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|Microspring Characterization and Flip Chip Assembly Reliability|
|Keywords: spring interconnect, multichip module, wafer level packaging and testing|
|Spring-based electrical interconnects provide new MCM capability for IC packaging by enabling both test and packaging. We describe new springs which achieve low resistance (<100 mohm) and high compliance (>30 micron) in dense 2d arrays (180x180micron pitch). In addition to reliability data, we present details of the spring design, fabrication and characterization. Fabrication is carried out on wafer scale and consists of etch pit formation followed by springs processing based on stress engineered metal. Each pit on two matching chips will later house a microball which selfaligns the chips and facilitates the assembly. The spring metal (MoCr alloy) is sputter deposited and patterned into springs (100 micron long, 30 micron wide). A large stress gradient (GPa/micron) is achieved by varying the sputter pressure during deposition. After the release layer etch, the spring stress relaxes and the tips rise. The springs are plated with gold to increase electrical conductivity. Each test chip (14x16mm) has 2844 contacts, with 2 springs/contact. The spring height is ~45 microns and measurements show the height variation is less than 3 microns across a 4-inch wafer. Release yields >99.9% have been demonstrated (~105 springs/wafer), and 100% yield has been achieved for more than half of the 20 die/wafer. Single spring resistance measurements are performed with four-wire test as a function of compression. Plateau of <100 mohms is repeatedly achieved when contacting a gold pad. FEM simulations determine the resistance contributions from the spring body, tip-pad interface and pad spreading resistance. Force measurements for a single spring show 10 mg force at 20 micron compression. Measurements consistently show >30 micron compliance without damage to the springs. Spring chips were assembled onto pad chips, aided by microballs/pits, and then reliability tested (thermocycle, humidity, high current). Inspection of springs tips and pads show wear patterns stay within tolerances.|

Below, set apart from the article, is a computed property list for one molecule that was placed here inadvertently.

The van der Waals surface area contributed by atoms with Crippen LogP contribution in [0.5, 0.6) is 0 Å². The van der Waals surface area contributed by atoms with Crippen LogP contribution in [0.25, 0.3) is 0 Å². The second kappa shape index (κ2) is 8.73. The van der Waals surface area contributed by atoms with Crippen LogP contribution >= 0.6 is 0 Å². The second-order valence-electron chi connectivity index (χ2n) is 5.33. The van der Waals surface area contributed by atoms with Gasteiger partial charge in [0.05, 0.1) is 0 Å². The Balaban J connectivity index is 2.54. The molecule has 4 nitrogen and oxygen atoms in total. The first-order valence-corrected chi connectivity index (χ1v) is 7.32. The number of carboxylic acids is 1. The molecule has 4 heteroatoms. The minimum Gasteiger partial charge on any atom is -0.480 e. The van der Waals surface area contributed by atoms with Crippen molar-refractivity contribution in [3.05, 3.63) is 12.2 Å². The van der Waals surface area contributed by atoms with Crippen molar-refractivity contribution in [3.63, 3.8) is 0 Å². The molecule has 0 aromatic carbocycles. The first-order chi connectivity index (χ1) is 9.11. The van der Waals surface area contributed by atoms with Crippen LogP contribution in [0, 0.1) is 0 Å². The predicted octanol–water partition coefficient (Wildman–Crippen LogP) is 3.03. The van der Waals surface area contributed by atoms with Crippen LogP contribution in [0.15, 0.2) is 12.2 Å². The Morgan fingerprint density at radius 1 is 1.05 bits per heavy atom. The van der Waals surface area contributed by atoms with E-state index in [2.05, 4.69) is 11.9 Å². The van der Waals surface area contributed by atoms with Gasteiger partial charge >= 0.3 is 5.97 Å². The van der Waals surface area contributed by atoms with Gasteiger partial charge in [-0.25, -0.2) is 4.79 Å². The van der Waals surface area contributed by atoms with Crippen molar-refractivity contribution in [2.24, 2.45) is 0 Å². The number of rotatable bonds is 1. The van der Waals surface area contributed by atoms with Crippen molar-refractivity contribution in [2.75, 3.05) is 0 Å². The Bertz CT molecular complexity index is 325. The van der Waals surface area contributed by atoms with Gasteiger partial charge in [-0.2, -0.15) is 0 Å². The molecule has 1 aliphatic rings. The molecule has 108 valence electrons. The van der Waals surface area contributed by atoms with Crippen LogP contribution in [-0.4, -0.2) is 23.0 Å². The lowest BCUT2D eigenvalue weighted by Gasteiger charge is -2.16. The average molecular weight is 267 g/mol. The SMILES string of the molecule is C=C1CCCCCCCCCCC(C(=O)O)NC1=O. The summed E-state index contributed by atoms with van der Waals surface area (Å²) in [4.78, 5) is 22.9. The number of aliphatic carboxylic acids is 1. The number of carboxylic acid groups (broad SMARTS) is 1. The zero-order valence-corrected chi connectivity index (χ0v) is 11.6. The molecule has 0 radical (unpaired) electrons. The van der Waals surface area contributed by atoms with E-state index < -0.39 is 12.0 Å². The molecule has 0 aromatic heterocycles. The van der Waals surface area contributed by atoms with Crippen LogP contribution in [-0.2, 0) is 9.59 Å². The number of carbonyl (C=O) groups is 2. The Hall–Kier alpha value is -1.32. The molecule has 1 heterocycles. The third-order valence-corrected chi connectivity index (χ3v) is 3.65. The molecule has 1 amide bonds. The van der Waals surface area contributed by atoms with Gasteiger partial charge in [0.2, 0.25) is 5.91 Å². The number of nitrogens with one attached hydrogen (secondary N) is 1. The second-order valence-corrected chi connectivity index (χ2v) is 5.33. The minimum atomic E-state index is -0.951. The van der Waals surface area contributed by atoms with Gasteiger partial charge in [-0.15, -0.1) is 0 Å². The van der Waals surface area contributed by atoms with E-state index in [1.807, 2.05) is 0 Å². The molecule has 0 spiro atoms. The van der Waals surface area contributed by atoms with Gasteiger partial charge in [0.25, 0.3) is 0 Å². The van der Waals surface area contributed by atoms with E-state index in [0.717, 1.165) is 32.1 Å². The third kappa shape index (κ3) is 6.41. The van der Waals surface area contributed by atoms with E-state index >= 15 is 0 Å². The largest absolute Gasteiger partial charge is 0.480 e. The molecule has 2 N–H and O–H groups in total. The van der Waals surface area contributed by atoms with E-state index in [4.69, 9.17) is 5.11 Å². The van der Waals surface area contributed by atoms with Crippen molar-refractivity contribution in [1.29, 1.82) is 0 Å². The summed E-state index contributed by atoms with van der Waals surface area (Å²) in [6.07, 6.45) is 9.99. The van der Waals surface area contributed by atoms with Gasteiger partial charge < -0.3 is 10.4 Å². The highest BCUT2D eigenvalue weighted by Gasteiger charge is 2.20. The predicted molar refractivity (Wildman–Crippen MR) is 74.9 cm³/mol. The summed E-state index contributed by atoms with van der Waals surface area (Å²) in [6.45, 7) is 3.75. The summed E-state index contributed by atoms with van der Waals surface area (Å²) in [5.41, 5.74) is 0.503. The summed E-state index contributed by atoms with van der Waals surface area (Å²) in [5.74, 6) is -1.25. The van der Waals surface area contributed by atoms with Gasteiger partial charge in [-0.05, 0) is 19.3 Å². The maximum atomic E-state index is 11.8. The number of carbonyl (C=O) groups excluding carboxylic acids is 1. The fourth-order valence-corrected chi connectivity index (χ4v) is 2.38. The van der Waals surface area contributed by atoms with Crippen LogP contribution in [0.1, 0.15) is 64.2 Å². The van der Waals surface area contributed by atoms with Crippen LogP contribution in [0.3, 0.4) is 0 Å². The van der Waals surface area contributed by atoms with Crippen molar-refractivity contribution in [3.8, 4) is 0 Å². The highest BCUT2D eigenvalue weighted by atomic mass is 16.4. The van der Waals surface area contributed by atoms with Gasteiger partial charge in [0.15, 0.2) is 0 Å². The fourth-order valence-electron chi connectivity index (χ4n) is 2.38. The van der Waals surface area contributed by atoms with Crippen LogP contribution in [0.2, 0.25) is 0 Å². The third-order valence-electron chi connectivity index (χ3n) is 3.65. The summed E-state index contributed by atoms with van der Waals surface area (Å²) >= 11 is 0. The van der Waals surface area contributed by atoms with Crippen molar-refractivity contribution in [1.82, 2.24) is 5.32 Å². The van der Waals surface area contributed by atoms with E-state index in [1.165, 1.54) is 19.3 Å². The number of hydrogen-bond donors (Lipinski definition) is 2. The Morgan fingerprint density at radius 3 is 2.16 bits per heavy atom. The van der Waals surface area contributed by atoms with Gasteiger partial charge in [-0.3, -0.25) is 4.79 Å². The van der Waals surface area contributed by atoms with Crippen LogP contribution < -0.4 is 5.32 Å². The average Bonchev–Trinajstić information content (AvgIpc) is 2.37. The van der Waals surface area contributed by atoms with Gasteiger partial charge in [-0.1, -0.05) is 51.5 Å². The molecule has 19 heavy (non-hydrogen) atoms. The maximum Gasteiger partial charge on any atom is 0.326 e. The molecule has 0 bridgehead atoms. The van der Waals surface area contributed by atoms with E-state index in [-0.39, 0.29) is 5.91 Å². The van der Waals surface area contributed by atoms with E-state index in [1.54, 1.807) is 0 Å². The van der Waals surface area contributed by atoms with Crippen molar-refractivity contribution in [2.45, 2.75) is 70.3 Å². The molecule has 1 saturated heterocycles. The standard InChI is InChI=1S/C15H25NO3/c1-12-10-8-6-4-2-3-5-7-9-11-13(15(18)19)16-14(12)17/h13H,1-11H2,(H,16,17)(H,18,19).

|E. M. Chow, Research Scientist
Palo Alto Research Center (PARC)
Palo Alto, CA